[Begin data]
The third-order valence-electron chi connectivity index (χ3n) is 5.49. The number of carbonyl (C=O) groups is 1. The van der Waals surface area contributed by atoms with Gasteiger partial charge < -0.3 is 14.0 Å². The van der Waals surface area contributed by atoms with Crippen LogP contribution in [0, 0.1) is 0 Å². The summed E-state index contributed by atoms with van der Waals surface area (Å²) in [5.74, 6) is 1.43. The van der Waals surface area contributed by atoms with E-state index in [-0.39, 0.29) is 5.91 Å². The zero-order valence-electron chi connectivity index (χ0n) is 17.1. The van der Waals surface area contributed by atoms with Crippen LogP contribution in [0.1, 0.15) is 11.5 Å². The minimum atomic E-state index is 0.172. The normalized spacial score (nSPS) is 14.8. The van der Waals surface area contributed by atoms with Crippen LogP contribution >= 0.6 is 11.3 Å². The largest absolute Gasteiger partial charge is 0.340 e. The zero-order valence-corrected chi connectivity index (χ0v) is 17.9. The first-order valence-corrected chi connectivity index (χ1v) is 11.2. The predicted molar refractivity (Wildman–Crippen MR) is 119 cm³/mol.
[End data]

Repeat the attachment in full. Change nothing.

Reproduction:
The third-order valence-electron chi connectivity index (χ3n) is 5.49. The number of carbonyl (C=O) groups is 1. The van der Waals surface area contributed by atoms with Gasteiger partial charge < -0.3 is 14.0 Å². The van der Waals surface area contributed by atoms with Crippen LogP contribution in [0, 0.1) is 0 Å². The summed E-state index contributed by atoms with van der Waals surface area (Å²) in [5.74, 6) is 1.43. The van der Waals surface area contributed by atoms with E-state index in [-0.39, 0.29) is 5.91 Å². The zero-order valence-electron chi connectivity index (χ0n) is 17.1. The van der Waals surface area contributed by atoms with Crippen LogP contribution in [0.1, 0.15) is 11.5 Å². The minimum atomic E-state index is 0.172. The normalized spacial score (nSPS) is 14.8. The van der Waals surface area contributed by atoms with Crippen LogP contribution >= 0.6 is 11.3 Å². The largest absolute Gasteiger partial charge is 0.340 e. The zero-order valence-corrected chi connectivity index (χ0v) is 17.9. The first-order valence-corrected chi connectivity index (χ1v) is 11.2. The predicted molar refractivity (Wildman–Crippen MR) is 119 cm³/mol.